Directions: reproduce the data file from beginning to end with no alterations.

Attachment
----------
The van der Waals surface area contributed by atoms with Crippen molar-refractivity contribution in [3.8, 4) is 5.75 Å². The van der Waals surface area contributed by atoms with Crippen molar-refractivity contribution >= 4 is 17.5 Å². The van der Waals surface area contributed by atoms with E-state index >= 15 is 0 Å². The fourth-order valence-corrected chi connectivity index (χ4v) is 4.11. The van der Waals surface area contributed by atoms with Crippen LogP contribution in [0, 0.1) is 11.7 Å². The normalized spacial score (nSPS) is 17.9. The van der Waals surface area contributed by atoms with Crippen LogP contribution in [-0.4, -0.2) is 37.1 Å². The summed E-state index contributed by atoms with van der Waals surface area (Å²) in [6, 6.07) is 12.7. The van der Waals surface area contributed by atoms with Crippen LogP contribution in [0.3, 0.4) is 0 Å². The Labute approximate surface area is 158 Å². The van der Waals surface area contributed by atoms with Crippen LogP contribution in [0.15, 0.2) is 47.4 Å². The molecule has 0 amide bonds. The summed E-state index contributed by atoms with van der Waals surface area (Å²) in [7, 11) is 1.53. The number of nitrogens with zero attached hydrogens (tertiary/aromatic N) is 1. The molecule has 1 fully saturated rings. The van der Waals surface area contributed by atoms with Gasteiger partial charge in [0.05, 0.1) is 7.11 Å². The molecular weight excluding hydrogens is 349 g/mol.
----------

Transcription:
The van der Waals surface area contributed by atoms with Crippen molar-refractivity contribution in [3.8, 4) is 5.75 Å². The van der Waals surface area contributed by atoms with Crippen molar-refractivity contribution >= 4 is 17.5 Å². The van der Waals surface area contributed by atoms with E-state index >= 15 is 0 Å². The fourth-order valence-corrected chi connectivity index (χ4v) is 4.11. The van der Waals surface area contributed by atoms with Crippen LogP contribution in [0, 0.1) is 11.7 Å². The normalized spacial score (nSPS) is 17.9. The van der Waals surface area contributed by atoms with Crippen LogP contribution in [-0.4, -0.2) is 37.1 Å². The summed E-state index contributed by atoms with van der Waals surface area (Å²) in [6, 6.07) is 12.7. The van der Waals surface area contributed by atoms with Crippen LogP contribution in [0.3, 0.4) is 0 Å². The Labute approximate surface area is 158 Å². The van der Waals surface area contributed by atoms with Crippen LogP contribution in [0.15, 0.2) is 47.4 Å². The molecule has 0 amide bonds. The summed E-state index contributed by atoms with van der Waals surface area (Å²) in [7, 11) is 1.53. The number of nitrogens with zero attached hydrogens (tertiary/aromatic N) is 1. The molecule has 1 fully saturated rings. The van der Waals surface area contributed by atoms with Gasteiger partial charge in [0.05, 0.1) is 7.11 Å². The molecular weight excluding hydrogens is 349 g/mol.